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The World’s Largest Fur Auctioneer Will Shut Down After a Link Between Covid-19 and Mink Is Discovered

Kopenhagen Fur announced plans to close its doors by 2023 after the Danish government ordered a mass culling.

Kopenhagen Fur Kopenhagen Fur/Facebook

The Covid-19 pandemic hasn’t just slowed the fur business in Denmark; it may have killed it off entirely. That’s because a newly discovered coronavirus mutation has led the government to order a mass culling of the country’s mink population.

In the wake of the decision, which was made by the prime minister last week, the world’s largest fur auction house, Kopenhagen Fur, has announced plans to close its doors, reports the Associated Press. The cooperative won’t shut down immediately but has begun a “gradual downsizing” and will cease business within two to three years.

On November 4, Prime Minister Mette Frederiksen said that a government agency tasked with mapping Covid-19 had discovered a rare mutated version of the virus in 11 people who had been infected by minks. The agency feared the phenomenon could derail vaccine efforts. Additionally, at that point, half the cases in the northern part of the country could be traced back to the animal. In light of this, the Danish government ordered the culling of all 15 million mink in the country, saying that it would offer financial incentives to farmers to begin as soon as possible.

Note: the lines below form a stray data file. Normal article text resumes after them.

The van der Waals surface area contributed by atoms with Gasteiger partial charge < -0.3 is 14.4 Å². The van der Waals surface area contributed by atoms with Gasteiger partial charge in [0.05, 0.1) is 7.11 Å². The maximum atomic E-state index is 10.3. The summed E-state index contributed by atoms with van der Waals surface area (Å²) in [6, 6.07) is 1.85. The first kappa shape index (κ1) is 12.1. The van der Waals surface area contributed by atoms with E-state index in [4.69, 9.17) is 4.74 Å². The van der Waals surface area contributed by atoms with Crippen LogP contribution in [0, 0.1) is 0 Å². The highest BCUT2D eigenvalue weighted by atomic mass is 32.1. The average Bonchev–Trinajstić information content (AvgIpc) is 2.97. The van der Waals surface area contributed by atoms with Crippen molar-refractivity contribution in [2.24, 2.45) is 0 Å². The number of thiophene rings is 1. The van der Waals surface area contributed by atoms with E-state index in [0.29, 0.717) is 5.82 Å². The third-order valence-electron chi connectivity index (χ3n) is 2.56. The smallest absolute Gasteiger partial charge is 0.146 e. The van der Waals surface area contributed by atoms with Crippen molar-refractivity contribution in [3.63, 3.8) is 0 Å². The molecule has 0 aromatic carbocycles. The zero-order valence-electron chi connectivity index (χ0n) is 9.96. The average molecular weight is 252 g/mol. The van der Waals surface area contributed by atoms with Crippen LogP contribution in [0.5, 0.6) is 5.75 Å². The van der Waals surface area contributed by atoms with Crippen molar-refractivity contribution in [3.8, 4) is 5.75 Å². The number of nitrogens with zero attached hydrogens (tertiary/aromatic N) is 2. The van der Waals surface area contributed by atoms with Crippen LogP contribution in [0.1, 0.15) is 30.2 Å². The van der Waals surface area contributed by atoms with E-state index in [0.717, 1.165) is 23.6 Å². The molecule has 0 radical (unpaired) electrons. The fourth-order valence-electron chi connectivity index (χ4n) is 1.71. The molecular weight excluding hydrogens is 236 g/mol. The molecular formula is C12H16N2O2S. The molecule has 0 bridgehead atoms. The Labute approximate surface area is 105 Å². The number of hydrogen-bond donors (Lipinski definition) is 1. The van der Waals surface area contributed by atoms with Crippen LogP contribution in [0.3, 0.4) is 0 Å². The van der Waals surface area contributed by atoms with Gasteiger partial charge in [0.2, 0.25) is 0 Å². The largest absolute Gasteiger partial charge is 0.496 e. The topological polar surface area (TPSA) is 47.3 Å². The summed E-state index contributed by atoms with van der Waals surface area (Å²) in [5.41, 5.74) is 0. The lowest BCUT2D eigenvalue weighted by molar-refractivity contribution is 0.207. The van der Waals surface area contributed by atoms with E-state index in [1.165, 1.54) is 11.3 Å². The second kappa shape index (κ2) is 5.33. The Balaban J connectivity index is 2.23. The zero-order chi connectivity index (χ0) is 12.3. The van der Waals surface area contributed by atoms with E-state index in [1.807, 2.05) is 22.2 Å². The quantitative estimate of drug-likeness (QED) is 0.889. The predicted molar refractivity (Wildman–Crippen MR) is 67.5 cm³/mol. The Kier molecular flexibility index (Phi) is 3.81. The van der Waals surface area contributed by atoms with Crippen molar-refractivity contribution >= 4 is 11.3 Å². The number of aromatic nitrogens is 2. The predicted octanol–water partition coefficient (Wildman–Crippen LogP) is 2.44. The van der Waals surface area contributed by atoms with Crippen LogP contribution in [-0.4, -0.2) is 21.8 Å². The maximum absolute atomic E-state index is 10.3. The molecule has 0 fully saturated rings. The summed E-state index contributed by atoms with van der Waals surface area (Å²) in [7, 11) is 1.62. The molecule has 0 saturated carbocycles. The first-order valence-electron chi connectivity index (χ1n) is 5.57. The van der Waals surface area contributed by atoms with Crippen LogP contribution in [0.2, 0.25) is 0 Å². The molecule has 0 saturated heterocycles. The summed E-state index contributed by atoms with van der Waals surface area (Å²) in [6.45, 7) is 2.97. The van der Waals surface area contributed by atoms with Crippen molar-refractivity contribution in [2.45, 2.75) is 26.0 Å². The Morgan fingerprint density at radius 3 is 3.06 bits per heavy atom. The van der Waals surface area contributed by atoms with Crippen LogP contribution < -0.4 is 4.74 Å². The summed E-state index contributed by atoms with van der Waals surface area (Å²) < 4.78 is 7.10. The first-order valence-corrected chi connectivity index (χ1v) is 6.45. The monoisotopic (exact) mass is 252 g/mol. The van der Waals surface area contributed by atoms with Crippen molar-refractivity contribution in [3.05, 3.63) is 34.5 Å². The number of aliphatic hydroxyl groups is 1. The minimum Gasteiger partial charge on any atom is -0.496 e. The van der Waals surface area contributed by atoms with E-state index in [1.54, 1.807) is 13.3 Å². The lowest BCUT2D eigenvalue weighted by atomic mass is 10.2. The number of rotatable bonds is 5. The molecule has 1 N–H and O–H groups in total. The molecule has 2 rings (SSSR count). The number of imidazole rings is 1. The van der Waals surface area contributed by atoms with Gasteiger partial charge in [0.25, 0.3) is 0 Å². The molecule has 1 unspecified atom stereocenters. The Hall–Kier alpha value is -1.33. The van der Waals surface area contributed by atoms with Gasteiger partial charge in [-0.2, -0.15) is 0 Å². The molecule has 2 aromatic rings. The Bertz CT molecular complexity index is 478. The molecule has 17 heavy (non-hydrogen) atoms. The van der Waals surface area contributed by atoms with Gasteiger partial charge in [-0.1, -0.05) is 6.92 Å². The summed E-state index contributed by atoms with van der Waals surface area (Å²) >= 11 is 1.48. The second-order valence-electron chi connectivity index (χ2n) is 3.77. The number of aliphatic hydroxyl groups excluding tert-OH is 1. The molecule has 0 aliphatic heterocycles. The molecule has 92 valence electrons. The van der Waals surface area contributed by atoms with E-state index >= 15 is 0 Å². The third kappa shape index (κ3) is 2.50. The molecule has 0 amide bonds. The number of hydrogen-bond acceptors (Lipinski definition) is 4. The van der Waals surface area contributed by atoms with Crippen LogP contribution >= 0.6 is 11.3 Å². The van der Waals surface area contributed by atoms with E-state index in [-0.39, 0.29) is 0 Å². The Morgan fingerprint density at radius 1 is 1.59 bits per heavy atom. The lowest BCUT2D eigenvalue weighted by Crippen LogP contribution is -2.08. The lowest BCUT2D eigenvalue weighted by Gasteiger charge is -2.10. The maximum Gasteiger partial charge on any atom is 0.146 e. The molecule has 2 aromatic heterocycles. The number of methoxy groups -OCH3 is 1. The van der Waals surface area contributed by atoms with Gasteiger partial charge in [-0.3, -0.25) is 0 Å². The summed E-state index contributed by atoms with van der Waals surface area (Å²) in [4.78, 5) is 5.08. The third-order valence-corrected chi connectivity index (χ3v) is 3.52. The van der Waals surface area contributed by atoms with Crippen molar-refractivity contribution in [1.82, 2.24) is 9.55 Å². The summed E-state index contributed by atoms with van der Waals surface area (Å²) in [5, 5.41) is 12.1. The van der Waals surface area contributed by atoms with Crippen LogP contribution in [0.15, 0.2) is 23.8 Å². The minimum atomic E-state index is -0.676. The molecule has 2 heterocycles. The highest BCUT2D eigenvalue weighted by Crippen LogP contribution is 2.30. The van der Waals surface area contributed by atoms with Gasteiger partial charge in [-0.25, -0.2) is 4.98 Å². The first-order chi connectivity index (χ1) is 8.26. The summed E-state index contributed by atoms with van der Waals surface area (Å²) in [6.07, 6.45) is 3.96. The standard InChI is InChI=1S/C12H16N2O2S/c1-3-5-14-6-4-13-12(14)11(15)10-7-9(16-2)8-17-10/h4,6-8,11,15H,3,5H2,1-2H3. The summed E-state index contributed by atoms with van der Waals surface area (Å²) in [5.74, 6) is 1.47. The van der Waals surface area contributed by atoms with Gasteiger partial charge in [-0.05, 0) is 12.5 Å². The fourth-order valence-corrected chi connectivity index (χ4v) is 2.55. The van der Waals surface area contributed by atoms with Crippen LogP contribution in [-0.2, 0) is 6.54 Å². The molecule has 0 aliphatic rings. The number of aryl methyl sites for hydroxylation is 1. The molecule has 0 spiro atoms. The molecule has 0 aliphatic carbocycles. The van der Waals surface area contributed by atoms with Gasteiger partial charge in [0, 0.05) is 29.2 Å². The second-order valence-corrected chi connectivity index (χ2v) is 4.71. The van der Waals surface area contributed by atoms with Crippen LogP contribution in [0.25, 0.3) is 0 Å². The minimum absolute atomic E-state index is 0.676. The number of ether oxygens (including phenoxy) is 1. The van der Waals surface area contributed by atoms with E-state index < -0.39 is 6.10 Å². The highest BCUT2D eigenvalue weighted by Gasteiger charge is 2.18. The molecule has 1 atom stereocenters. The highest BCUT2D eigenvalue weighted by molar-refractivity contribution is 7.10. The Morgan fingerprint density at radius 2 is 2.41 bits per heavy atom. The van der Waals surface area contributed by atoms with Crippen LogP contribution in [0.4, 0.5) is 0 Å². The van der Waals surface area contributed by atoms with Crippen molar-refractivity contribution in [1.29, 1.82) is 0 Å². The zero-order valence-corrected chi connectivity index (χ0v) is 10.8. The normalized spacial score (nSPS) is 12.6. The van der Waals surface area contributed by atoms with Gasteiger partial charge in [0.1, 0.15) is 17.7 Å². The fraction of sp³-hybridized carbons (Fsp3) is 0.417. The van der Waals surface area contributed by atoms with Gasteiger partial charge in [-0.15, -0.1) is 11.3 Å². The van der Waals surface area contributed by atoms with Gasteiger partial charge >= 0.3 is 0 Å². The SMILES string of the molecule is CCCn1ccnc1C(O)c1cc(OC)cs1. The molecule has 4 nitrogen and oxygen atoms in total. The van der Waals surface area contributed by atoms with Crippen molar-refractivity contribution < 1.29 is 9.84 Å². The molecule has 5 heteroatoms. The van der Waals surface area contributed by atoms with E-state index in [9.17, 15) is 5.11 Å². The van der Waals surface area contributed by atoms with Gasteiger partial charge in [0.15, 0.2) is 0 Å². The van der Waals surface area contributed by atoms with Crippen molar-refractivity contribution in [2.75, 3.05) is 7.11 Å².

The drastic move has been met with condemnation from the fur industry, animal rights activists and the public. Health experts like the US’s Dr. Anthony Fauci and the European Centre for Disease Prevention and Control have also questioned whether the mutation would even compromise vaccine development efforts, according to Bloomberg. The latter said that further investigation of the mutations and their implications was needed before making a decision one way or the other.

Regardless, Kopenhagen Fur announced on Thursday that while the culling would not affect its 2021 sort and selling seasons, it would drastically affect its ability to operate going forward. “Even the strongest community cannot survive the consequences of the decisions that have now been made,” CEO Jesper Lauge said in a statement. “I have therefore announced to the company’s more than 300 employees today that we are looking into closing a couple of years ahead from now.”

Kopenhagen Fur is a cooperative of nearly 1,500 Danish breeders that accounts for nearly 40 percent of global mink production, according to the AP. Thanks in part to the company, Denmark is one of the world’s main fur exporters. It’s believed that the decision to cull all the country’s minks will cost it somewhere around $785 million.

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